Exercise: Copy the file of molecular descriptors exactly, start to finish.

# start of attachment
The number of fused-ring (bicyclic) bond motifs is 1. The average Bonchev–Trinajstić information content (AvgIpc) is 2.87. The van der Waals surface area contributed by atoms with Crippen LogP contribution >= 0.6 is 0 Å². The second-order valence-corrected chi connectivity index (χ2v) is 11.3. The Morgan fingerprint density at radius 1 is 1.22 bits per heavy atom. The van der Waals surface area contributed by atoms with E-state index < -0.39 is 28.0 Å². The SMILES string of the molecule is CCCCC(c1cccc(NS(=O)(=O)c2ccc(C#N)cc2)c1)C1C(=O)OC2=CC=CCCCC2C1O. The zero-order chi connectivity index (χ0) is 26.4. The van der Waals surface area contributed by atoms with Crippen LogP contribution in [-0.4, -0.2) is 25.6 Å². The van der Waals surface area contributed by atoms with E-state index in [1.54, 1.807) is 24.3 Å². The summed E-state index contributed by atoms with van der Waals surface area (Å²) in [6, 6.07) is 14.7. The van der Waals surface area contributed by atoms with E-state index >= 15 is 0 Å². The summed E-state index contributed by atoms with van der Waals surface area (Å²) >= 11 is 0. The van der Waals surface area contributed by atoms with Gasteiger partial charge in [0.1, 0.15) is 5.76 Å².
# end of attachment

The number of fused-ring (bicyclic) bond motifs is 1. The average Bonchev–Trinajstić information content (AvgIpc) is 2.87. The van der Waals surface area contributed by atoms with Crippen LogP contribution >= 0.6 is 0 Å². The second-order valence-corrected chi connectivity index (χ2v) is 11.3. The Morgan fingerprint density at radius 1 is 1.22 bits per heavy atom. The van der Waals surface area contributed by atoms with E-state index < -0.39 is 28.0 Å². The SMILES string of the molecule is CCCCC(c1cccc(NS(=O)(=O)c2ccc(C#N)cc2)c1)C1C(=O)OC2=CC=CCCCC2C1O. The zero-order chi connectivity index (χ0) is 26.4. The van der Waals surface area contributed by atoms with Crippen LogP contribution in [-0.4, -0.2) is 25.6 Å². The van der Waals surface area contributed by atoms with E-state index in [1.54, 1.807) is 24.3 Å². The summed E-state index contributed by atoms with van der Waals surface area (Å²) in [6, 6.07) is 14.7. The van der Waals surface area contributed by atoms with E-state index >= 15 is 0 Å². The summed E-state index contributed by atoms with van der Waals surface area (Å²) >= 11 is 0. The van der Waals surface area contributed by atoms with Gasteiger partial charge in [0.1, 0.15) is 5.76 Å².